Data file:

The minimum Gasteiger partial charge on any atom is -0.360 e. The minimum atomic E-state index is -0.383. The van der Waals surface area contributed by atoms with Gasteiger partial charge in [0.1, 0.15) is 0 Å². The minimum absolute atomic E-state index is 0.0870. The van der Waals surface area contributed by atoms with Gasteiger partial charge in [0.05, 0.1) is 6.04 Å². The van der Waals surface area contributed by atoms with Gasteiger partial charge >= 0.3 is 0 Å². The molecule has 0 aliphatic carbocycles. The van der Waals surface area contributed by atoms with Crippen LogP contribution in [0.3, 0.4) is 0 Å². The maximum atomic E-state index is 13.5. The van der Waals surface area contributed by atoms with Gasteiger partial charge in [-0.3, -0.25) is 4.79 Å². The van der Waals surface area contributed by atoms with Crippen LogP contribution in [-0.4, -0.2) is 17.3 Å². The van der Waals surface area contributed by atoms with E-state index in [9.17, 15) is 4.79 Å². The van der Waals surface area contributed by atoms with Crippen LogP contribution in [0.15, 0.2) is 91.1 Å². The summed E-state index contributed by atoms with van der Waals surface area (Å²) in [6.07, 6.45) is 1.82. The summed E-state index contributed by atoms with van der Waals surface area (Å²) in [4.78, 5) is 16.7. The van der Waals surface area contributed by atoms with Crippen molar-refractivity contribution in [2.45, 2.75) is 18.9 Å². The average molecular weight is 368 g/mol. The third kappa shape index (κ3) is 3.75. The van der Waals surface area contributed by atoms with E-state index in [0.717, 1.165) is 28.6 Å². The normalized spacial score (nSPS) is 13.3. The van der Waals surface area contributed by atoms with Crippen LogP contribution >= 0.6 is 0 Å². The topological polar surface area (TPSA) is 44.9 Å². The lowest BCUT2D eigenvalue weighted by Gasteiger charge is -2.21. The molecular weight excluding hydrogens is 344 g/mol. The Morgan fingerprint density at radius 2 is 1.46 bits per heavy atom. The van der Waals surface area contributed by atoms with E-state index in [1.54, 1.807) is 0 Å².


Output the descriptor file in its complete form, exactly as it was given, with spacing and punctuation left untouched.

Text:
The minimum Gasteiger partial charge on any atom is -0.360 e. The minimum atomic E-state index is -0.383. The van der Waals surface area contributed by atoms with Gasteiger partial charge in [0.1, 0.15) is 0 Å². The minimum absolute atomic E-state index is 0.0870. The van der Waals surface area contributed by atoms with Gasteiger partial charge in [0.05, 0.1) is 6.04 Å². The van der Waals surface area contributed by atoms with Gasteiger partial charge >= 0.3 is 0 Å². The molecule has 0 aliphatic carbocycles. The van der Waals surface area contributed by atoms with Crippen LogP contribution in [0.3, 0.4) is 0 Å². The maximum atomic E-state index is 13.5. The van der Waals surface area contributed by atoms with Gasteiger partial charge in [-0.3, -0.25) is 4.79 Å². The van der Waals surface area contributed by atoms with Crippen LogP contribution in [-0.4, -0.2) is 17.3 Å². The van der Waals surface area contributed by atoms with E-state index in [9.17, 15) is 4.79 Å². The van der Waals surface area contributed by atoms with Crippen LogP contribution in [0.15, 0.2) is 91.1 Å². The summed E-state index contributed by atoms with van der Waals surface area (Å²) in [6.07, 6.45) is 1.82. The summed E-state index contributed by atoms with van der Waals surface area (Å²) in [4.78, 5) is 16.7. The van der Waals surface area contributed by atoms with Crippen molar-refractivity contribution in [2.45, 2.75) is 18.9 Å². The average molecular weight is 368 g/mol. The third kappa shape index (κ3) is 3.75. The van der Waals surface area contributed by atoms with E-state index in [0.717, 1.165) is 28.6 Å². The normalized spacial score (nSPS) is 13.3. The van der Waals surface area contributed by atoms with Crippen LogP contribution >= 0.6 is 0 Å². The topological polar surface area (TPSA) is 44.9 Å². The lowest BCUT2D eigenvalue weighted by Gasteiger charge is -2.21. The molecular weight excluding hydrogens is 344 g/mol. The Morgan fingerprint density at radius 2 is 1.46 bits per heavy atom. The van der Waals surface area contributed by atoms with E-state index in [1.54, 1.807) is 0 Å².